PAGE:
Woman Arrested & Charged Over Real Estate Scam
In May 2022, a woman from Loxahatchee was charged with multiple fraud crimes after she stole thousands of dollars in a real estate scam spanning six Florida counties. She listed properties for sale or rent without the residents’ knowledge, and then posed as both the owners and as a title agent in order to further defraud potential homeowners. While the woman faces several long prison terms over her defrauding of home buyers, it is also relevant to know that if her schemes progressed far enough, she may have created issues for those who rightfully owned the properties in question.
A Cloud On Title
Most of the time, a property’s chain of ownership is relatively unbroken, or at the very least, it is easy to document when the property changed hands in the past. However, fraud like the Loxahatchee woman’s can create false deeds or bills of sale. If these types of documents were created in her case, it may create what is known as a cloud on title for the homes in question. A cloud on the title is ‘any claim or encumbrance’ that can prohibit a clean transfer of property – essentially, anything out of the ordinary that would make a home uninsurable by title insurers and thus unable to pass to new owners.
There are several possible reasons that a cloud on title may exist, though fraud is one of the most common. Others include liens from tradesmen, recording errors – when a past deed was wrongly filed, or a typo listed the wrong parcel on a land contract – and problems in the foreclosure process. Any of these factors, as well as any hint of fraud, can create enough uncertainty about who truly owns a piece of property to at least temporarily derail a sale.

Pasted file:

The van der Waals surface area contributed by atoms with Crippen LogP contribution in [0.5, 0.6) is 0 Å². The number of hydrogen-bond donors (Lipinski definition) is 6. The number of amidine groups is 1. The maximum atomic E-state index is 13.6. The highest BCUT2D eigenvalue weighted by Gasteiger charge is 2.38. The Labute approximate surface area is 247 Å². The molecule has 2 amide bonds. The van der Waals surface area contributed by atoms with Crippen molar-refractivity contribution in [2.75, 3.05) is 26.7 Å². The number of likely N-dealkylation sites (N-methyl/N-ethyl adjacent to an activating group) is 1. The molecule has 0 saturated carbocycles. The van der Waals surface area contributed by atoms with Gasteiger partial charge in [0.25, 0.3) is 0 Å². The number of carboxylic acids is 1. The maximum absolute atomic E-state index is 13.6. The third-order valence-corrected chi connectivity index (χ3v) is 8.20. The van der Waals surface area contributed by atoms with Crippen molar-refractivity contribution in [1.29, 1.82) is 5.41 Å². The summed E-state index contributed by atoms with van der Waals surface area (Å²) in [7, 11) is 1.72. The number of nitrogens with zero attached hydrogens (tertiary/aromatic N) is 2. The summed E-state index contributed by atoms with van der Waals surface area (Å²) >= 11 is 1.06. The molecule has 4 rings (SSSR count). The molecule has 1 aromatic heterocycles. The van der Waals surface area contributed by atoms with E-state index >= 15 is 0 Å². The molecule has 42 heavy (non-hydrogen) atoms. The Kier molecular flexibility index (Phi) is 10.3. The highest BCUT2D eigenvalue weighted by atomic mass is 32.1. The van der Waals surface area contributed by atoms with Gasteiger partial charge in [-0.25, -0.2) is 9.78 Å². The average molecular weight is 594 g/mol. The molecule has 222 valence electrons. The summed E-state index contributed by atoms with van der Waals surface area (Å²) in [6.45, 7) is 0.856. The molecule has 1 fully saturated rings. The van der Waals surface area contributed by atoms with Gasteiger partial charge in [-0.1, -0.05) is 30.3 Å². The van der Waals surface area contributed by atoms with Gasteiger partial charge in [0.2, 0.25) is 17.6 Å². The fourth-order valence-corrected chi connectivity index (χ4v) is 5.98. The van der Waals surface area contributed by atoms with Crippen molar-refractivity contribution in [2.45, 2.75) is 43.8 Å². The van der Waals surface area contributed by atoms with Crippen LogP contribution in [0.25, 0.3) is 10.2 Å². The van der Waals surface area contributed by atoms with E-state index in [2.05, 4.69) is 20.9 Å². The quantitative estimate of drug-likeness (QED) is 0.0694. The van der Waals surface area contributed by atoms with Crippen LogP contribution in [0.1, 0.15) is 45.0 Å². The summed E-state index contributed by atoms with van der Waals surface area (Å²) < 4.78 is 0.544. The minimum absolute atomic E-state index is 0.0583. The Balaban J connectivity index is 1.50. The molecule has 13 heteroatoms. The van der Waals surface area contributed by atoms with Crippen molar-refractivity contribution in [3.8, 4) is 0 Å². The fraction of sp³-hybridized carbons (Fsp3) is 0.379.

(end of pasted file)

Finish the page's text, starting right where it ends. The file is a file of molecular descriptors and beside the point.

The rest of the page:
How To Remove A Cloud
If fraud or another factor has put a cloud on your title, the cloud must be removed before the sale will proceed. However, the different ‘clouds’ will generally be resolved in fundamentally different ways. For example, under Florida law, one can remove a construction lien simply by paying off its balance – but removing a fraudulent deed will generally require a civil action to quiet title, to say nothing of new paperwork establishing true ownership.
In a best-case scenario, a quiet title action will remove all the potential encumbrances on a piece of property, which means that the sale can then go forward. That said, it is important to be aware that some types of encumbrances will survive a quiet title action – federal tax liens and mortgages are the most common – and they must be paid or otherwise manually eliminated before the title will be clear. This can be a long and difficult process, but the aid of an experienced attorney can help smooth it out.
Contact A Tampa Real Estate Attorney
While the ultimate outcome of the Loxahatchee woman’s case has yet to be seen, there are lessons that can be learned from her actions. If you fear there is a cloud on your property’s title, contacting a Tampa real estate attorney is crucial. Attorney Alicia Seward and the Seward Law Office are ready and willing to try and assist you with your case. Call our office today at 813-252-6789 to schedule a consultation.